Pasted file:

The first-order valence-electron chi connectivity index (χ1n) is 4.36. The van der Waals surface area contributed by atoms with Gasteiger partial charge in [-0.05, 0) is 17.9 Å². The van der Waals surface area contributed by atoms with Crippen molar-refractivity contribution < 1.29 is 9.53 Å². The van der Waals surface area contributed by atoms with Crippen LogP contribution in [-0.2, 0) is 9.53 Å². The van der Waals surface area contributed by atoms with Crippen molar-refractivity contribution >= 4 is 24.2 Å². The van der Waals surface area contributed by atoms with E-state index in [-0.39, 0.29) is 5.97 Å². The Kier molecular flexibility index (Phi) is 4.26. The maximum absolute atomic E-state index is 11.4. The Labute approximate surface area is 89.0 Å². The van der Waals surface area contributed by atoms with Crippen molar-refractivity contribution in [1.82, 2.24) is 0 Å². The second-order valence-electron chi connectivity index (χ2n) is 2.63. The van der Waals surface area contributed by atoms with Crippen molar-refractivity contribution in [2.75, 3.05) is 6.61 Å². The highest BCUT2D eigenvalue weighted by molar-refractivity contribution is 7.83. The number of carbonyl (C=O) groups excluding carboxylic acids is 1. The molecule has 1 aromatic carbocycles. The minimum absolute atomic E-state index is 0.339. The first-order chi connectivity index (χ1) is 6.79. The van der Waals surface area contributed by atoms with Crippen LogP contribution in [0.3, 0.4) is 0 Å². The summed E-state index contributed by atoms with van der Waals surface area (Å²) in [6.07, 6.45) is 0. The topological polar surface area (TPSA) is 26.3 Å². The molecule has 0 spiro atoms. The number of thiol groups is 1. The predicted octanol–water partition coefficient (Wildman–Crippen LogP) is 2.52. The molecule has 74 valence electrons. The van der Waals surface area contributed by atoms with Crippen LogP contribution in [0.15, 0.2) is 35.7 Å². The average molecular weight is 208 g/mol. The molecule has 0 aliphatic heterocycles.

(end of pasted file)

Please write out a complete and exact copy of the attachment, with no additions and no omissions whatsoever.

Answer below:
The first-order valence-electron chi connectivity index (χ1n) is 4.36. The van der Waals surface area contributed by atoms with Gasteiger partial charge in [-0.05, 0) is 17.9 Å². The van der Waals surface area contributed by atoms with Crippen molar-refractivity contribution < 1.29 is 9.53 Å². The van der Waals surface area contributed by atoms with Crippen LogP contribution in [-0.2, 0) is 9.53 Å². The van der Waals surface area contributed by atoms with Crippen molar-refractivity contribution >= 4 is 24.2 Å². The van der Waals surface area contributed by atoms with E-state index in [-0.39, 0.29) is 5.97 Å². The Kier molecular flexibility index (Phi) is 4.26. The maximum absolute atomic E-state index is 11.4. The Labute approximate surface area is 89.0 Å². The van der Waals surface area contributed by atoms with Crippen molar-refractivity contribution in [1.82, 2.24) is 0 Å². The second-order valence-electron chi connectivity index (χ2n) is 2.63. The van der Waals surface area contributed by atoms with Crippen molar-refractivity contribution in [2.75, 3.05) is 6.61 Å². The highest BCUT2D eigenvalue weighted by molar-refractivity contribution is 7.83. The number of carbonyl (C=O) groups excluding carboxylic acids is 1. The molecule has 1 aromatic carbocycles. The minimum absolute atomic E-state index is 0.339. The first-order chi connectivity index (χ1) is 6.79. The van der Waals surface area contributed by atoms with Crippen LogP contribution in [0.3, 0.4) is 0 Å². The summed E-state index contributed by atoms with van der Waals surface area (Å²) in [6.07, 6.45) is 0. The topological polar surface area (TPSA) is 26.3 Å². The molecule has 0 spiro atoms. The number of thiol groups is 1. The predicted octanol–water partition coefficient (Wildman–Crippen LogP) is 2.52. The molecule has 74 valence electrons. The van der Waals surface area contributed by atoms with Crippen LogP contribution in [0.15, 0.2) is 35.7 Å². The average molecular weight is 208 g/mol. The molecule has 0 aliphatic heterocycles.